Why Some join in and Others don’t: Embodied Experiences of Male Students in Physical Education at a Saudi High School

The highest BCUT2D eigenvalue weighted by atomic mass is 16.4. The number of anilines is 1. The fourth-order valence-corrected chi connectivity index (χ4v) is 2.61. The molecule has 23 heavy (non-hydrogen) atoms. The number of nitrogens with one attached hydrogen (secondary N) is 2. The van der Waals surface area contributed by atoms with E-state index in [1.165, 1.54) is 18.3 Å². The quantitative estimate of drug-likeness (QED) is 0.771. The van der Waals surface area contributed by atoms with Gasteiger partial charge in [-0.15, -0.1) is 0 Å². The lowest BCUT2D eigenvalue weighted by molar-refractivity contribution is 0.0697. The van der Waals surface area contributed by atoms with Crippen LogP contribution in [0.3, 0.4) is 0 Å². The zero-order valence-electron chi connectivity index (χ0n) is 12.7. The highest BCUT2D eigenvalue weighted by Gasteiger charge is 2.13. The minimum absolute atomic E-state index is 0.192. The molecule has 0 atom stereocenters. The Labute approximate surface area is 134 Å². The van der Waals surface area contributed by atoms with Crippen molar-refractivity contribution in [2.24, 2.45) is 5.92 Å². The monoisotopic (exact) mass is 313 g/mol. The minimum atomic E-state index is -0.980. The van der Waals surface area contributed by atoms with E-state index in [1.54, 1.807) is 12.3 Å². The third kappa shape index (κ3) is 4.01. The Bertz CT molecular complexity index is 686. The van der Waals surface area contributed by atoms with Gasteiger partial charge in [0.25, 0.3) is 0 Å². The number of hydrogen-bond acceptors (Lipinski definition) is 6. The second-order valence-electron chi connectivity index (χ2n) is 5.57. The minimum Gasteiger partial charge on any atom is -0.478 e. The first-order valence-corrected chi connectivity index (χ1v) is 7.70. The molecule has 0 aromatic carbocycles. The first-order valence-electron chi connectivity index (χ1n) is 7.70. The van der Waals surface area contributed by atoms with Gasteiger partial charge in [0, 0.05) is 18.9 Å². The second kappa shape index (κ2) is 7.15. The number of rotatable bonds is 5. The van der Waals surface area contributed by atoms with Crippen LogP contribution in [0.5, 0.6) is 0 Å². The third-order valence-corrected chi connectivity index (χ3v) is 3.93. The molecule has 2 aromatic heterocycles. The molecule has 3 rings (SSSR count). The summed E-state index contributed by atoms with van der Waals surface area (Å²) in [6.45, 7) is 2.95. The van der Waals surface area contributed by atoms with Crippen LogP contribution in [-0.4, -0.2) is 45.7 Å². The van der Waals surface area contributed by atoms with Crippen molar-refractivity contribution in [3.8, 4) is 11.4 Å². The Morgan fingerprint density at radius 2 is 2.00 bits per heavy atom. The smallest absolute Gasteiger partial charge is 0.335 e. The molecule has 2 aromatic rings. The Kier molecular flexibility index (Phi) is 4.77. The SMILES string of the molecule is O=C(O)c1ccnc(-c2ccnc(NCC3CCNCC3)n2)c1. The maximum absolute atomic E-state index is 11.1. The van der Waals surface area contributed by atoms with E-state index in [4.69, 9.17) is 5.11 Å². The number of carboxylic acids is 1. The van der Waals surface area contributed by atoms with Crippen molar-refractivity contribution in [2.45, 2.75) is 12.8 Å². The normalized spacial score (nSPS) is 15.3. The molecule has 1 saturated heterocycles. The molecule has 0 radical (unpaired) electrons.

Drawing on Bourdieu’s concepts of bodily habitus, social capital, and physical capital, the purpose of this qualitative case study is to develop a better understanding of Saudi youth bodily dispositions that influence their experiences in physical education. The paper reports on qualitative data generated by observation as well as semi-structured interviews with 27 boys between the ages of 15 and 20. Family, neighborhood friends and peers have been found to be essential factors in shaping boys’ attitudes towards and experiences in PE. The production and conversion of physical capital to other forms of capital (e.g. social capital) is notable among students who are physically skillful, helping them to earn a more socially and academically privileged status. Students who are not skillful and come from constraining family circumstances (social/financial) are less able to distinguish themselves and may experience marginalization. This paper finds that a student’s sporting body is considered as an example of symbolic value (capital) and gives an account of how such bodies, and such values, are (re) produced.
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